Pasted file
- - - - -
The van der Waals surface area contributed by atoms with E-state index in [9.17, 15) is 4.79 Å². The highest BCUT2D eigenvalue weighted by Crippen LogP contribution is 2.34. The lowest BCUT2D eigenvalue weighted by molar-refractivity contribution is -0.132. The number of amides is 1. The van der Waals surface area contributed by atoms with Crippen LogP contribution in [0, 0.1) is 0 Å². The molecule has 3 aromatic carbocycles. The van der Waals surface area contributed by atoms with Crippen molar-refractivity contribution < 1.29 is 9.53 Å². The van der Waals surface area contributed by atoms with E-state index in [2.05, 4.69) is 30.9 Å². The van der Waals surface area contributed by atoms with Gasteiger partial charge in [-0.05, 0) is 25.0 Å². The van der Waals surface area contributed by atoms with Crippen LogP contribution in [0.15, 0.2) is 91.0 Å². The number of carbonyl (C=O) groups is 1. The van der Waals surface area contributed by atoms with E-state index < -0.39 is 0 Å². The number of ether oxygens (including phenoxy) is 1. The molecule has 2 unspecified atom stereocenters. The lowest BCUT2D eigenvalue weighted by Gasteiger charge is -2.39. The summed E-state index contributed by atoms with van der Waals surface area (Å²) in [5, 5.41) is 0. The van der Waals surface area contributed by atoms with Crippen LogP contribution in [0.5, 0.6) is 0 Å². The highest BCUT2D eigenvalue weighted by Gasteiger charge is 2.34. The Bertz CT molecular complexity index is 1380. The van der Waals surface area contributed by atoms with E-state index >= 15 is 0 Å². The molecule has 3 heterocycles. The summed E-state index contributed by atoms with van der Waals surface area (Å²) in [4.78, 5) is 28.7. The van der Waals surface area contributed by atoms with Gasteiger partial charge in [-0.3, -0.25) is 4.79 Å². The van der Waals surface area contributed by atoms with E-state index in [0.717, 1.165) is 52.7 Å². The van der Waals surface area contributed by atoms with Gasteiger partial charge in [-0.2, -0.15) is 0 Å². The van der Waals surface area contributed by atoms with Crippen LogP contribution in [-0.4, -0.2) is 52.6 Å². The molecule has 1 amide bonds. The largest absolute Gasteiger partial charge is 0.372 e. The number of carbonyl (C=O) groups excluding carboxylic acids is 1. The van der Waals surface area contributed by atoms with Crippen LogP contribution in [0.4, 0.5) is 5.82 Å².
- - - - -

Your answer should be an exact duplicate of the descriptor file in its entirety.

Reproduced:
The van der Waals surface area contributed by atoms with E-state index in [9.17, 15) is 4.79 Å². The highest BCUT2D eigenvalue weighted by Crippen LogP contribution is 2.34. The lowest BCUT2D eigenvalue weighted by molar-refractivity contribution is -0.132. The number of amides is 1. The van der Waals surface area contributed by atoms with Crippen LogP contribution in [0, 0.1) is 0 Å². The molecule has 3 aromatic carbocycles. The van der Waals surface area contributed by atoms with Crippen molar-refractivity contribution < 1.29 is 9.53 Å². The van der Waals surface area contributed by atoms with E-state index in [2.05, 4.69) is 30.9 Å². The van der Waals surface area contributed by atoms with Gasteiger partial charge in [-0.05, 0) is 25.0 Å². The van der Waals surface area contributed by atoms with Crippen LogP contribution in [0.15, 0.2) is 91.0 Å². The number of carbonyl (C=O) groups is 1. The van der Waals surface area contributed by atoms with E-state index < -0.39 is 0 Å². The number of ether oxygens (including phenoxy) is 1. The molecule has 2 unspecified atom stereocenters. The lowest BCUT2D eigenvalue weighted by Gasteiger charge is -2.39. The summed E-state index contributed by atoms with van der Waals surface area (Å²) in [5, 5.41) is 0. The van der Waals surface area contributed by atoms with Crippen LogP contribution in [0.5, 0.6) is 0 Å². The highest BCUT2D eigenvalue weighted by Gasteiger charge is 2.34. The Bertz CT molecular complexity index is 1380. The van der Waals surface area contributed by atoms with E-state index >= 15 is 0 Å². The molecule has 3 heterocycles. The summed E-state index contributed by atoms with van der Waals surface area (Å²) in [4.78, 5) is 28.7. The van der Waals surface area contributed by atoms with Gasteiger partial charge in [-0.3, -0.25) is 4.79 Å². The van der Waals surface area contributed by atoms with E-state index in [0.717, 1.165) is 52.7 Å². The van der Waals surface area contributed by atoms with Gasteiger partial charge in [-0.2, -0.15) is 0 Å². The van der Waals surface area contributed by atoms with Crippen LogP contribution in [-0.4, -0.2) is 52.6 Å². The molecule has 1 amide bonds. The largest absolute Gasteiger partial charge is 0.372 e. The number of carbonyl (C=O) groups excluding carboxylic acids is 1. The van der Waals surface area contributed by atoms with Crippen LogP contribution in [0.4, 0.5) is 5.82 Å².